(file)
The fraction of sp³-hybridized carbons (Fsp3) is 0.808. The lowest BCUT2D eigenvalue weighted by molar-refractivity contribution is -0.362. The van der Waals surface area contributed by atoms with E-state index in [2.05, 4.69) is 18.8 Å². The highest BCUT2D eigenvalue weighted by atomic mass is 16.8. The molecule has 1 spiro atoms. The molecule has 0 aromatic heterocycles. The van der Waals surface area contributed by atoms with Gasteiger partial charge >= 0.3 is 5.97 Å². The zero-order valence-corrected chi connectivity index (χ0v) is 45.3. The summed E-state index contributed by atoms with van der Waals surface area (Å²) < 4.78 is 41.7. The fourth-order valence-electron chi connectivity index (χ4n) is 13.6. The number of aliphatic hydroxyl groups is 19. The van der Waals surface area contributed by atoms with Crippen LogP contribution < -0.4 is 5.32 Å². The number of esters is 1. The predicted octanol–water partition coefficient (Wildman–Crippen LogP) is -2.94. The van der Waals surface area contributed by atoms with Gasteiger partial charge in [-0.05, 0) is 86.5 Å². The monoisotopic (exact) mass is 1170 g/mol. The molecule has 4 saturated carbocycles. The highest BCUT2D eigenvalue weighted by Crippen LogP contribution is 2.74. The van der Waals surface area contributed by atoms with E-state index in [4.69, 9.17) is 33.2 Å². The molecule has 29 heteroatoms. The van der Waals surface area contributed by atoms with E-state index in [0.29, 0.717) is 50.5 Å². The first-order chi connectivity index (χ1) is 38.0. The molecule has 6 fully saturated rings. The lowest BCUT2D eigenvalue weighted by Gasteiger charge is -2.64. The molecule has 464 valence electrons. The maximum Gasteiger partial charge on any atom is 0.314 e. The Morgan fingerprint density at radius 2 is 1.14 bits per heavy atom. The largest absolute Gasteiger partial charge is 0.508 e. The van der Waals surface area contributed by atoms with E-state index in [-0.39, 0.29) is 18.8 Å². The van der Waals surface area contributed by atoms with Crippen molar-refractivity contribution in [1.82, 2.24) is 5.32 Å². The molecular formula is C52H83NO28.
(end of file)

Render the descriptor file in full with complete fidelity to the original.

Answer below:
The fraction of sp³-hybridized carbons (Fsp3) is 0.808. The lowest BCUT2D eigenvalue weighted by molar-refractivity contribution is -0.362. The van der Waals surface area contributed by atoms with E-state index in [2.05, 4.69) is 18.8 Å². The highest BCUT2D eigenvalue weighted by atomic mass is 16.8. The molecule has 1 spiro atoms. The molecule has 0 aromatic heterocycles. The van der Waals surface area contributed by atoms with Gasteiger partial charge >= 0.3 is 5.97 Å². The zero-order valence-corrected chi connectivity index (χ0v) is 45.3. The summed E-state index contributed by atoms with van der Waals surface area (Å²) < 4.78 is 41.7. The fourth-order valence-electron chi connectivity index (χ4n) is 13.6. The number of aliphatic hydroxyl groups is 19. The van der Waals surface area contributed by atoms with Crippen LogP contribution < -0.4 is 5.32 Å². The number of esters is 1. The predicted octanol–water partition coefficient (Wildman–Crippen LogP) is -2.94. The van der Waals surface area contributed by atoms with Gasteiger partial charge in [-0.05, 0) is 86.5 Å². The monoisotopic (exact) mass is 1170 g/mol. The molecule has 4 saturated carbocycles. The highest BCUT2D eigenvalue weighted by Crippen LogP contribution is 2.74. The van der Waals surface area contributed by atoms with E-state index in [4.69, 9.17) is 33.2 Å². The molecule has 29 heteroatoms. The van der Waals surface area contributed by atoms with E-state index in [0.29, 0.717) is 50.5 Å². The first-order chi connectivity index (χ1) is 38.0. The molecule has 6 fully saturated rings. The lowest BCUT2D eigenvalue weighted by Gasteiger charge is -2.64. The molecule has 464 valence electrons. The maximum Gasteiger partial charge on any atom is 0.314 e. The Morgan fingerprint density at radius 2 is 1.14 bits per heavy atom. The largest absolute Gasteiger partial charge is 0.508 e. The van der Waals surface area contributed by atoms with E-state index in [-0.39, 0.29) is 18.8 Å². The van der Waals surface area contributed by atoms with Crippen molar-refractivity contribution in [1.82, 2.24) is 5.32 Å². The molecular formula is C52H83NO28.